It’s important to ascertain the smoking status as well, which can be a risk factor for aggravation of headache and a contraindication of hormonal contraception. We also look for hypertension and other general medical problems that may be a contraindication to the drugs we use to treat migraine, both from an acute and a preventive point of view.

DR. BUSE: In addition, healthy lifestyle habits are important in achieving the best outcomes. I recommend asking about sleep habits and problems, exercise and activity, nutrition, smoking habit, and alcohol or other substance use as Dr. Silberstein recommended. Problems in any of these areas may warrant referral to a behavioral or mental health provider, physical or occupational therapist, nutritionist, or other allied healthcare provider.

DR. LIPTON: Thank you, Dr. Silberstein and Dr. Buse. Let’s move on to the epidemiology. Dr. Kurth, how common is migraine in its various forms?

DR. KURTH: Well, migraine is by far the most common neurological disorder in the general population. It’s very clear that women are more affected than men—nearly 3 to 4 times more. We know that migraine prevalence is age-dependent, and we have a peak 1-year prevalence between the ages of 25 to approximately 55 years, with a decreased prevalence thereafter but not complete cure in the elderly.23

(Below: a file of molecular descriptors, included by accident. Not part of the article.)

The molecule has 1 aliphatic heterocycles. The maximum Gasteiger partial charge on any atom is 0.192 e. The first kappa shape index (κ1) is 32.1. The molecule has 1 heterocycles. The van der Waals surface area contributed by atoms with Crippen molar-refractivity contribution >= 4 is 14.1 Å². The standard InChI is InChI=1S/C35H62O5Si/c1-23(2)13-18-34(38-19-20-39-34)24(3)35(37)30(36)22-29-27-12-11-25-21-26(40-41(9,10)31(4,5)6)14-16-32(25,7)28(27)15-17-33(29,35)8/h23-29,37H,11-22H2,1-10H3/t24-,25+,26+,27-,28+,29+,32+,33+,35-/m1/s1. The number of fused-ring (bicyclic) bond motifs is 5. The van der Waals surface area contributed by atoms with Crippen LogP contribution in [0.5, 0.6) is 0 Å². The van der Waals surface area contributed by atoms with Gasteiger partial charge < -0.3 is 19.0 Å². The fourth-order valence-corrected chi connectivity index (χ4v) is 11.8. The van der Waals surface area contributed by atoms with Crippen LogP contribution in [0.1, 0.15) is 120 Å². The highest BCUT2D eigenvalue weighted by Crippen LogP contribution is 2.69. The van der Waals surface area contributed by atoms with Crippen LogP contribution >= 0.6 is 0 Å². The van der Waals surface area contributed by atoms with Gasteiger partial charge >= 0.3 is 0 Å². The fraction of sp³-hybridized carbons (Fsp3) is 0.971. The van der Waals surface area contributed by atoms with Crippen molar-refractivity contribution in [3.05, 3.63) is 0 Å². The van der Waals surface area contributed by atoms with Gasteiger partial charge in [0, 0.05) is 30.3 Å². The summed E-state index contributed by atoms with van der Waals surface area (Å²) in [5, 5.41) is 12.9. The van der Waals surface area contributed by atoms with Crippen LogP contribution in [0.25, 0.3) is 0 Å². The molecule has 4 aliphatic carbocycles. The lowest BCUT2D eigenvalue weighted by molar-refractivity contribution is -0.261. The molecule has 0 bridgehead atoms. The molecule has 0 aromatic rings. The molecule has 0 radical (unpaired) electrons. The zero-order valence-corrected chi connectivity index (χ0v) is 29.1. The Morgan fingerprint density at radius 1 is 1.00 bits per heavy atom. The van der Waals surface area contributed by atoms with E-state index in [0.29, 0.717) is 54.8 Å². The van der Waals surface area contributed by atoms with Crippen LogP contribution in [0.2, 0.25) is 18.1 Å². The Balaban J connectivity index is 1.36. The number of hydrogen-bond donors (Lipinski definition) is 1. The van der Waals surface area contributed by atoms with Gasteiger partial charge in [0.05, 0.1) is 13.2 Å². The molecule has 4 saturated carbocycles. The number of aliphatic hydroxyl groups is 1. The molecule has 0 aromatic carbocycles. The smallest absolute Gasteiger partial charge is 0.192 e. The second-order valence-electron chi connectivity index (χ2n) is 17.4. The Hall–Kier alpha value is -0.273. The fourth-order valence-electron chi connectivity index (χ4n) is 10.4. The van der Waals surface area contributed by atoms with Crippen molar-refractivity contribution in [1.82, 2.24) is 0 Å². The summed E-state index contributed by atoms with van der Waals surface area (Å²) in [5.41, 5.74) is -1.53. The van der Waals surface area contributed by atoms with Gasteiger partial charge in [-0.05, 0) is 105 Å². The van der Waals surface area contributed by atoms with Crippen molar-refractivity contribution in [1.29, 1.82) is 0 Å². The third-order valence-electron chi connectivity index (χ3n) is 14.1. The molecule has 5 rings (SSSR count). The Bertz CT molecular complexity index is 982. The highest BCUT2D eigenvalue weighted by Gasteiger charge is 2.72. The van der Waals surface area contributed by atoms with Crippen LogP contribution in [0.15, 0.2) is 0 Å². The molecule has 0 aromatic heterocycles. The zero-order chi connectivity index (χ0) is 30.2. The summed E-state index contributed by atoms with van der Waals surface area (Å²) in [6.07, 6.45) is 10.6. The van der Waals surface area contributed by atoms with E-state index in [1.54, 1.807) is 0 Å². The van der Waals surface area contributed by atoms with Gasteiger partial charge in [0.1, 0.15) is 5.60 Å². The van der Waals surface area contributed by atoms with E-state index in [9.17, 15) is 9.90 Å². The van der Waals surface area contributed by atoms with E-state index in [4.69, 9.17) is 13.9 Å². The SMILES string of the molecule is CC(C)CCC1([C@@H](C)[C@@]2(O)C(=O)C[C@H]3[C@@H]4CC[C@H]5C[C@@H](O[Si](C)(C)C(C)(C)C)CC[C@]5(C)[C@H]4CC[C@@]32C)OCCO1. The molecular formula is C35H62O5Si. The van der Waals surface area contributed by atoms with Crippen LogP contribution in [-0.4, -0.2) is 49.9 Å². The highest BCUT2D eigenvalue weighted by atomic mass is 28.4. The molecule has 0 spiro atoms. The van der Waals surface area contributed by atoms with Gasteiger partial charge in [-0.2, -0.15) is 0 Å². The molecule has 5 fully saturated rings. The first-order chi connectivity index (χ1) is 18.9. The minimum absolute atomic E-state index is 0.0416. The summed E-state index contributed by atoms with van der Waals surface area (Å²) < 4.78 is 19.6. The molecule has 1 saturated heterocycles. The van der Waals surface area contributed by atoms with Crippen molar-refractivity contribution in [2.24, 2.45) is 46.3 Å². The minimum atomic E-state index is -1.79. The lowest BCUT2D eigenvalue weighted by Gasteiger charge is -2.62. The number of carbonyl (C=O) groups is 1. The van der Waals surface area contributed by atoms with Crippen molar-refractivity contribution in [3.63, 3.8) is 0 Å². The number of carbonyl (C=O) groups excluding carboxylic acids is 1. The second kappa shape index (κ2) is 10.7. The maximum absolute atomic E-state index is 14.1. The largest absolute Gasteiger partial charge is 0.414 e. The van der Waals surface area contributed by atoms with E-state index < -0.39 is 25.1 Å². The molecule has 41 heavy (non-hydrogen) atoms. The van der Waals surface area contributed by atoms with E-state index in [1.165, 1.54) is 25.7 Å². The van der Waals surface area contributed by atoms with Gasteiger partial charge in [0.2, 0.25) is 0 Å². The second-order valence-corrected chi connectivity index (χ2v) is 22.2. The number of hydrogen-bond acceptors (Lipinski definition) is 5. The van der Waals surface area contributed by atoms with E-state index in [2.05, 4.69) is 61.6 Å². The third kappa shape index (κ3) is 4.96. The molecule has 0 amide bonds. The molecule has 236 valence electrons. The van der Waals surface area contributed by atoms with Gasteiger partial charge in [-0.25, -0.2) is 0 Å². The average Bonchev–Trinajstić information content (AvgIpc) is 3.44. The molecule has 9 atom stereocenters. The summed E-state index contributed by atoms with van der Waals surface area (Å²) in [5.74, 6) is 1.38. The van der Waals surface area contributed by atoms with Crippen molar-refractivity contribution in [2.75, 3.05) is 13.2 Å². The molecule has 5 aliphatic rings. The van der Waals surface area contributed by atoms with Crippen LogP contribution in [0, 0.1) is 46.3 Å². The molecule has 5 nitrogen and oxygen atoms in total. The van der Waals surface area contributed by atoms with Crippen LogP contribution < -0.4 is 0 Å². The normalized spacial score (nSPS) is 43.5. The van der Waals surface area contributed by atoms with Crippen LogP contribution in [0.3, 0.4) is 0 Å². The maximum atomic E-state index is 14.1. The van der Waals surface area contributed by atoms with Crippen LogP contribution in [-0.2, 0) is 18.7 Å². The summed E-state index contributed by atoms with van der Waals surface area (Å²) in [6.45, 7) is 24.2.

Overall, approximately 10% to 20% of the general population has active migraine.24 Dr. Lipton has extensively researched this, reporting that approximately 18% of women and 6% of men have a history of migraine.23 The question of how common the various subforms are, specifically migraine with aura and migraine without aura, is quite difficult to answer in population-based studies because aura is challenging to ascertain even in a clinical setting. When we go into population studies and try to determine specific neurological features, such as visual disturbances, it’s very difficult to get the right figures.

If you look at the population level, migraine with aura ranges from approximately 10% up to 30% and sometimes even higher.25 It’s likely that the ascertainment tools are different. Maybe the right number is between these 2 figures, approximately 20%.